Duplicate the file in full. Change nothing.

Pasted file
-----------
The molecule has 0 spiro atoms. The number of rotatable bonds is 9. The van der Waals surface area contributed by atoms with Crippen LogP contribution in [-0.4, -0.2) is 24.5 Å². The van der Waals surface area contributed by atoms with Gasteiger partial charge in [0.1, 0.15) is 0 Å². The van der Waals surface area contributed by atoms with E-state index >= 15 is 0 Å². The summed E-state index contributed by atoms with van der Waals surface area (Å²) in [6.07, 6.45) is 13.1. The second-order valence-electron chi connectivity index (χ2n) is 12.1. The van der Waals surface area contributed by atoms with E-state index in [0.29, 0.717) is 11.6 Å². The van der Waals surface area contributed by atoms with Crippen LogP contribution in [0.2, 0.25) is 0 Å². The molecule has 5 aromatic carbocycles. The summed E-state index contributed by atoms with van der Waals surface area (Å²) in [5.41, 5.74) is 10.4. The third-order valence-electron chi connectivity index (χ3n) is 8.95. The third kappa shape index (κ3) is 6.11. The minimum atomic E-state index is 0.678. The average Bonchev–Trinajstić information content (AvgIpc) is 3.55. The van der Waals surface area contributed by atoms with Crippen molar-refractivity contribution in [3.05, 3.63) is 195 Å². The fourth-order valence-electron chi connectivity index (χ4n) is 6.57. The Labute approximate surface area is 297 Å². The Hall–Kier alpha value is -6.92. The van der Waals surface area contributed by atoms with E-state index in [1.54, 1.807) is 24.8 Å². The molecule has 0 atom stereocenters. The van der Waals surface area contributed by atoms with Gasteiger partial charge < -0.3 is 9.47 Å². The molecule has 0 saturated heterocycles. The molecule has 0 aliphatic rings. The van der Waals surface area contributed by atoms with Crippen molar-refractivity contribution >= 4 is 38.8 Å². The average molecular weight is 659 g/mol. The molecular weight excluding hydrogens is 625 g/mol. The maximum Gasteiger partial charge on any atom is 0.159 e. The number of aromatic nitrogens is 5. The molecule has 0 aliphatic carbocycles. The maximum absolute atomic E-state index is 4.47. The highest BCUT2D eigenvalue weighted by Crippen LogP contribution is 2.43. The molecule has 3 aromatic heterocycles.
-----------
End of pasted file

The molecule has 0 spiro atoms. The number of rotatable bonds is 9. The van der Waals surface area contributed by atoms with Crippen LogP contribution in [-0.4, -0.2) is 24.5 Å². The van der Waals surface area contributed by atoms with Gasteiger partial charge in [0.1, 0.15) is 0 Å². The van der Waals surface area contributed by atoms with E-state index >= 15 is 0 Å². The summed E-state index contributed by atoms with van der Waals surface area (Å²) in [6.07, 6.45) is 13.1. The second-order valence-electron chi connectivity index (χ2n) is 12.1. The van der Waals surface area contributed by atoms with E-state index in [0.29, 0.717) is 11.6 Å². The van der Waals surface area contributed by atoms with Crippen LogP contribution in [0.2, 0.25) is 0 Å². The molecule has 5 aromatic carbocycles. The summed E-state index contributed by atoms with van der Waals surface area (Å²) in [5.41, 5.74) is 10.4. The third-order valence-electron chi connectivity index (χ3n) is 8.95. The third kappa shape index (κ3) is 6.11. The minimum atomic E-state index is 0.678. The average Bonchev–Trinajstić information content (AvgIpc) is 3.55. The van der Waals surface area contributed by atoms with Crippen molar-refractivity contribution in [3.05, 3.63) is 195 Å². The fourth-order valence-electron chi connectivity index (χ4n) is 6.57. The Labute approximate surface area is 297 Å². The Hall–Kier alpha value is -6.92. The van der Waals surface area contributed by atoms with E-state index in [1.54, 1.807) is 24.8 Å². The molecule has 0 atom stereocenters. The van der Waals surface area contributed by atoms with Gasteiger partial charge < -0.3 is 9.47 Å². The molecule has 0 saturated heterocycles. The molecule has 0 aliphatic rings. The van der Waals surface area contributed by atoms with Crippen molar-refractivity contribution >= 4 is 38.8 Å². The average molecular weight is 659 g/mol. The molecular weight excluding hydrogens is 625 g/mol. The maximum Gasteiger partial charge on any atom is 0.159 e. The number of aromatic nitrogens is 5. The molecule has 0 aliphatic carbocycles. The maximum absolute atomic E-state index is 4.47. The highest BCUT2D eigenvalue weighted by Crippen LogP contribution is 2.43. The molecule has 3 aromatic heterocycles.